The Rapsons chose warm cherry for the cabinetry and millwork in the kitchen and breakfast-room addition. Not only does it blend perfectly with their new granite countertops, which are speckled with indigo, gray, and salmon accents, cherry also darkens dramatically with age, so over time, it will fit right in with the rich oak and mahogany used in the other rooms. For the mudroom they chose Douglas fir with a vertical grain—pricey today, but relatively inexpensive 100 years ago, when it was often the material of choice for informal kitchens and back entries.
Instead of a simple desk in the breakfast room, Heide created an elaborate media workstation with designated spaces for a computer, a television, two large filing cabinets, a mail station, and plenty of cubbies for the kids’ school materials and Gail’s art supplies. In designing the built-ins, Heide tried to replicate the simple look of freestanding furnishings that would have been popular during the turn of the 20th century. “We took the language of the period and used it to conceal modern technology,” he says. “That allows the period style of the room to prevail.”
But designing a historically respectful addition doesn’t mean you can’t improvise a little. One of the most eye-catching aspects of this project is the encaustic porcelain floor tile in the breakfast room and mudroom. Set in a Victorian mosaic pattern for the former, and a simpler pattern for the latter, the tile adds a burst of color that enlivens the more subdued wood tones that dominate the house. While not usually found in turn-of-the-century living areas, such elaborate tilework does adorn the front entryways of residential and commercial buildings of the time.
In the end, despite their initial nervousness, the Rapsons got exactly what they were after: a bigger, more modern space in which they can spend more time together as a family, and one that doesn’t conflict with the historic elements that made the house noteworthy to begin with. “We took a chance, and it turned out beautifully,”?says Gail.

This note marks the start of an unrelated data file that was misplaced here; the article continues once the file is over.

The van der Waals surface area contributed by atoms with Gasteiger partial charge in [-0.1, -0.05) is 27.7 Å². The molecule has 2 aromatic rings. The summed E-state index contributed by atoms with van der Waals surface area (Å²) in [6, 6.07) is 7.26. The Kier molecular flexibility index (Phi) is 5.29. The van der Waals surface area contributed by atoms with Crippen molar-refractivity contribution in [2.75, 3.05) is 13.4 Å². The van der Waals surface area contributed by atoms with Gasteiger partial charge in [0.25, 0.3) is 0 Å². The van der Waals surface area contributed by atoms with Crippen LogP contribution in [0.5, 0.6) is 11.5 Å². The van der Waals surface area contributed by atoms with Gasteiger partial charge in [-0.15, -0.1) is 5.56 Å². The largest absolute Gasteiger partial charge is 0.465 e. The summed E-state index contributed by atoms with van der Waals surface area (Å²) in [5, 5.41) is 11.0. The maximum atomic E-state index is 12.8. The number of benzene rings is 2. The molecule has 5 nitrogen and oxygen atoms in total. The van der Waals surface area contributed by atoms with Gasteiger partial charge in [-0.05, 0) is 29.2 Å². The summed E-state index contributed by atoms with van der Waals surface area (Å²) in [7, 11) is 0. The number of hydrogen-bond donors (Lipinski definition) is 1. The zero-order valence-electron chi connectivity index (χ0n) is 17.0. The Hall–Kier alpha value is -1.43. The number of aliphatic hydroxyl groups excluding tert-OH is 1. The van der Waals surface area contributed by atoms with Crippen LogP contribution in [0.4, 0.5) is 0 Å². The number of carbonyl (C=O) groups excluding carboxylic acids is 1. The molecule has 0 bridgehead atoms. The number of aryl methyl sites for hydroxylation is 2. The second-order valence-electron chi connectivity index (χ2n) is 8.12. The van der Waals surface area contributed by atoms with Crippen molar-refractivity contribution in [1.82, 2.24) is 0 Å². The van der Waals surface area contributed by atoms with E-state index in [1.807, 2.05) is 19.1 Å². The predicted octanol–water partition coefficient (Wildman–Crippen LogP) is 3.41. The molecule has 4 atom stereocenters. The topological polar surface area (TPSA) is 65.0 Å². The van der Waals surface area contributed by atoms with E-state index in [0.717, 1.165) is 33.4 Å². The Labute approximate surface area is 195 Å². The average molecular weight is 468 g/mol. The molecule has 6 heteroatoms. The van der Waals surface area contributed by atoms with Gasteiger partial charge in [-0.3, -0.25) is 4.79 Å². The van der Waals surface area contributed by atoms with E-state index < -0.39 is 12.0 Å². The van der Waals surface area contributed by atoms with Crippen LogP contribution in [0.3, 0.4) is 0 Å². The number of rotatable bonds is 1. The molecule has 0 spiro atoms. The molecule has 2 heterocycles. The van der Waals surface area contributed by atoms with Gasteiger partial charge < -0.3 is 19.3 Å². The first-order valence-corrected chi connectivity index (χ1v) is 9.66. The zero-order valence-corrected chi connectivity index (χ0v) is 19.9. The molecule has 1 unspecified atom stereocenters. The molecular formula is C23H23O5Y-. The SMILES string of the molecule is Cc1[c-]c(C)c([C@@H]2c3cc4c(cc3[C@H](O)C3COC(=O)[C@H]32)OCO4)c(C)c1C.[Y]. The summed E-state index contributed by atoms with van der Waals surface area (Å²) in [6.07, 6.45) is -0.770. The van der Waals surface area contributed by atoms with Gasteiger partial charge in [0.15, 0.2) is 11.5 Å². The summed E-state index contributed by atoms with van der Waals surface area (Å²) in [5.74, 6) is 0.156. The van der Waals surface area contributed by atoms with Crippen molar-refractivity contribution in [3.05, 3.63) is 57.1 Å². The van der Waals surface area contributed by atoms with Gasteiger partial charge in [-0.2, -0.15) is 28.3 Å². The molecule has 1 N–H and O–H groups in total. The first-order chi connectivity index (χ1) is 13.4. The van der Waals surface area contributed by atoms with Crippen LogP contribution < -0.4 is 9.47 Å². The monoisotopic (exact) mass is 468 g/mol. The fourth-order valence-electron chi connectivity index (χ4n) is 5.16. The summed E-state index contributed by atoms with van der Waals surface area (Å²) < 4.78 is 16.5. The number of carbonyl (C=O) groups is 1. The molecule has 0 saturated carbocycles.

Secrets of Seamless Renovations
Minneapolis designer David Heide is often called upon to design modern renovations and additions that don’t contradict a period house’s original style. Here are some things to keep in mind if you’d like to do the same.
+ ARCHITECTURAL STYLE: School yourself on your house’s history and architecture. Look at, or read up on, similarly styled houses from the same period for ideas; local house tours also can be a good source of inspiration. If you want to add a porch, for instance, look at period porches in the same style to see how they’re done. “Get a handle on what kind of house you have and what the prevailing aesthetic principles are so you can work in the language of that style,” says Heide.
+ SCALE &?PROPORTION: Don’t let that new addition dwarf the rooms you already have. After all, a modern, 800-square-foot great room will look silly tacked on to a 1,500-square-foot bungalow. Also make sure the scale of your windows, entryways, and ceilings don’t contradict the ones found throughout your house. Says Heide: “Your house will tell you how high the ceilings, doors, or windows need to be.”
+ APPROPRIATE FINISHES: A good renovation usually means introducing modern elements such as more elaborate cabinetry, hardware, and lighting. If you don’t have time to scour salvage yards for period-appropriate versions of these things, be sure the ones you buy make sense in the context of your house. “Avoid stylistic trends,”?says Heide. “Don’t use Tuscan-style hardware or fixtures in a Colonial-style house. They have nothing to do with each other.”?